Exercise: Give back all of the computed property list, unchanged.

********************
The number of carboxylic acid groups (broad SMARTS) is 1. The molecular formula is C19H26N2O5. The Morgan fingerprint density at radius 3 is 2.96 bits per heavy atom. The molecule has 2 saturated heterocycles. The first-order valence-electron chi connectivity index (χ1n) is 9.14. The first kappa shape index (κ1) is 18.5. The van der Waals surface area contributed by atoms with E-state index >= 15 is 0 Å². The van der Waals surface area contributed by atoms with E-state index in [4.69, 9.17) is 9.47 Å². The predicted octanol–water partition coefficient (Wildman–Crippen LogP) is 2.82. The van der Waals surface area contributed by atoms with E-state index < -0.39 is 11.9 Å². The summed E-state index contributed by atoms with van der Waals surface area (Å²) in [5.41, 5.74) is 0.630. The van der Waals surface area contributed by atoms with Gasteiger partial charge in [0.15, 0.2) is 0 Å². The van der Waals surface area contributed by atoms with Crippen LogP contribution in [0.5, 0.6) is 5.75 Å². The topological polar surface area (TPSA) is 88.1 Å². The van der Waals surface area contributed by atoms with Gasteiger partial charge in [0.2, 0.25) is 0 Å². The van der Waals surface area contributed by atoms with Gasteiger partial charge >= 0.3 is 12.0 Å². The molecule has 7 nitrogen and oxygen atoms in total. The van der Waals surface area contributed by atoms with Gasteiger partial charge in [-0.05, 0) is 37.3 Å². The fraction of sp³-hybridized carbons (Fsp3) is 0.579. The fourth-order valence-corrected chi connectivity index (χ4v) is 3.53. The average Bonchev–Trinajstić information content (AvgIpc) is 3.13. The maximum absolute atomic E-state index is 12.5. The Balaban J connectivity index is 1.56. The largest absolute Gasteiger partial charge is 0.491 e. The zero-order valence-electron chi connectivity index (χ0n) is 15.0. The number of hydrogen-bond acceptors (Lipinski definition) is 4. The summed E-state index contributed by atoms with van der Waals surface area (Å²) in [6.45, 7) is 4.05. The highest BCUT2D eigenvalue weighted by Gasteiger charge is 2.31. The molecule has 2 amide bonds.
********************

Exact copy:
The number of carboxylic acid groups (broad SMARTS) is 1. The molecular formula is C19H26N2O5. The Morgan fingerprint density at radius 3 is 2.96 bits per heavy atom. The molecule has 2 saturated heterocycles. The first-order valence-electron chi connectivity index (χ1n) is 9.14. The first kappa shape index (κ1) is 18.5. The van der Waals surface area contributed by atoms with E-state index >= 15 is 0 Å². The van der Waals surface area contributed by atoms with E-state index in [4.69, 9.17) is 9.47 Å². The predicted octanol–water partition coefficient (Wildman–Crippen LogP) is 2.82. The van der Waals surface area contributed by atoms with E-state index < -0.39 is 11.9 Å². The summed E-state index contributed by atoms with van der Waals surface area (Å²) in [5.41, 5.74) is 0.630. The van der Waals surface area contributed by atoms with Gasteiger partial charge in [0.15, 0.2) is 0 Å². The van der Waals surface area contributed by atoms with Crippen LogP contribution in [0.5, 0.6) is 5.75 Å². The topological polar surface area (TPSA) is 88.1 Å². The van der Waals surface area contributed by atoms with Gasteiger partial charge in [0.2, 0.25) is 0 Å². The van der Waals surface area contributed by atoms with Gasteiger partial charge >= 0.3 is 12.0 Å². The molecule has 7 nitrogen and oxygen atoms in total. The van der Waals surface area contributed by atoms with Gasteiger partial charge in [-0.05, 0) is 37.3 Å². The fraction of sp³-hybridized carbons (Fsp3) is 0.579. The fourth-order valence-corrected chi connectivity index (χ4v) is 3.53. The average Bonchev–Trinajstić information content (AvgIpc) is 3.13. The maximum absolute atomic E-state index is 12.5. The Balaban J connectivity index is 1.56. The largest absolute Gasteiger partial charge is 0.491 e. The zero-order valence-electron chi connectivity index (χ0n) is 15.0. The number of hydrogen-bond acceptors (Lipinski definition) is 4. The summed E-state index contributed by atoms with van der Waals surface area (Å²) in [6.45, 7) is 4.05. The highest BCUT2D eigenvalue weighted by Gasteiger charge is 2.31. The molecule has 2 amide bonds.